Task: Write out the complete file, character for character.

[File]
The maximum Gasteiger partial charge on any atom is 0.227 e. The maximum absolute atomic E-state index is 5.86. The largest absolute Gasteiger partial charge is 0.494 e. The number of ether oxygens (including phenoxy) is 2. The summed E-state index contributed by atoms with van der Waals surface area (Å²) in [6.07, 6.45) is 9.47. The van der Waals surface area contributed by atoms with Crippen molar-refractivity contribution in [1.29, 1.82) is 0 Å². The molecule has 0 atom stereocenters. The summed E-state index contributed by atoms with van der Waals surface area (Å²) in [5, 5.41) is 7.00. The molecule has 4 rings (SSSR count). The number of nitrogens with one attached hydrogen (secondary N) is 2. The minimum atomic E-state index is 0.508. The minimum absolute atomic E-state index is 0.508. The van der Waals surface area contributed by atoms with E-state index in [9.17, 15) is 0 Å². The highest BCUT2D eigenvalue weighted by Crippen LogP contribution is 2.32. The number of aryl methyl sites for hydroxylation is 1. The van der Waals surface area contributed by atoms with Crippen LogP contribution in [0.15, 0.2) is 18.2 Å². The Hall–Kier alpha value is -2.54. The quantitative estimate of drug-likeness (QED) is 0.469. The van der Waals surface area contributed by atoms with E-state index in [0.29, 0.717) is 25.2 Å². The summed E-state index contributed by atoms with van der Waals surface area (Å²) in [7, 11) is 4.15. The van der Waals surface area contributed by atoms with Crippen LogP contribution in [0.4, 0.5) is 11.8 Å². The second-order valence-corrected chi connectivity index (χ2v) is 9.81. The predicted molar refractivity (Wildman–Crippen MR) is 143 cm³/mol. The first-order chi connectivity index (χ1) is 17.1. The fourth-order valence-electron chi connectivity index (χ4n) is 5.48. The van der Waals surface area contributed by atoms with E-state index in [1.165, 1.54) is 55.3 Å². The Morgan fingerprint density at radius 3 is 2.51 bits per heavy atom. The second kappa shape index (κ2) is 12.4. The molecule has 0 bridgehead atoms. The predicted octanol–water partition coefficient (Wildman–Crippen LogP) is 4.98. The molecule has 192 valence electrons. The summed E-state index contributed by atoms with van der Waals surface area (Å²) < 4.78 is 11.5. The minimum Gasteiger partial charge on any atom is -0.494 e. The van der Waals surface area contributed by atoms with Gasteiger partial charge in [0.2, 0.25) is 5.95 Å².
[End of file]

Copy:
The maximum Gasteiger partial charge on any atom is 0.227 e. The maximum absolute atomic E-state index is 5.86. The largest absolute Gasteiger partial charge is 0.494 e. The number of ether oxygens (including phenoxy) is 2. The summed E-state index contributed by atoms with van der Waals surface area (Å²) in [6.07, 6.45) is 9.47. The van der Waals surface area contributed by atoms with Crippen molar-refractivity contribution in [1.29, 1.82) is 0 Å². The molecule has 0 atom stereocenters. The summed E-state index contributed by atoms with van der Waals surface area (Å²) in [5, 5.41) is 7.00. The molecule has 4 rings (SSSR count). The number of nitrogens with one attached hydrogen (secondary N) is 2. The minimum atomic E-state index is 0.508. The minimum absolute atomic E-state index is 0.508. The van der Waals surface area contributed by atoms with E-state index in [9.17, 15) is 0 Å². The highest BCUT2D eigenvalue weighted by Crippen LogP contribution is 2.32. The number of aryl methyl sites for hydroxylation is 1. The van der Waals surface area contributed by atoms with Crippen LogP contribution in [0.15, 0.2) is 18.2 Å². The Hall–Kier alpha value is -2.54. The quantitative estimate of drug-likeness (QED) is 0.469. The van der Waals surface area contributed by atoms with E-state index in [0.29, 0.717) is 25.2 Å². The summed E-state index contributed by atoms with van der Waals surface area (Å²) in [7, 11) is 4.15. The van der Waals surface area contributed by atoms with Crippen LogP contribution in [0.4, 0.5) is 11.8 Å². The second-order valence-corrected chi connectivity index (χ2v) is 9.81. The predicted molar refractivity (Wildman–Crippen MR) is 143 cm³/mol. The first-order chi connectivity index (χ1) is 17.1. The fourth-order valence-electron chi connectivity index (χ4n) is 5.48. The van der Waals surface area contributed by atoms with E-state index in [1.165, 1.54) is 55.3 Å². The Morgan fingerprint density at radius 3 is 2.51 bits per heavy atom. The second kappa shape index (κ2) is 12.4. The molecule has 0 bridgehead atoms. The predicted octanol–water partition coefficient (Wildman–Crippen LogP) is 4.98. The molecule has 192 valence electrons. The summed E-state index contributed by atoms with van der Waals surface area (Å²) < 4.78 is 11.5. The minimum Gasteiger partial charge on any atom is -0.494 e. The van der Waals surface area contributed by atoms with Gasteiger partial charge in [0.2, 0.25) is 5.95 Å².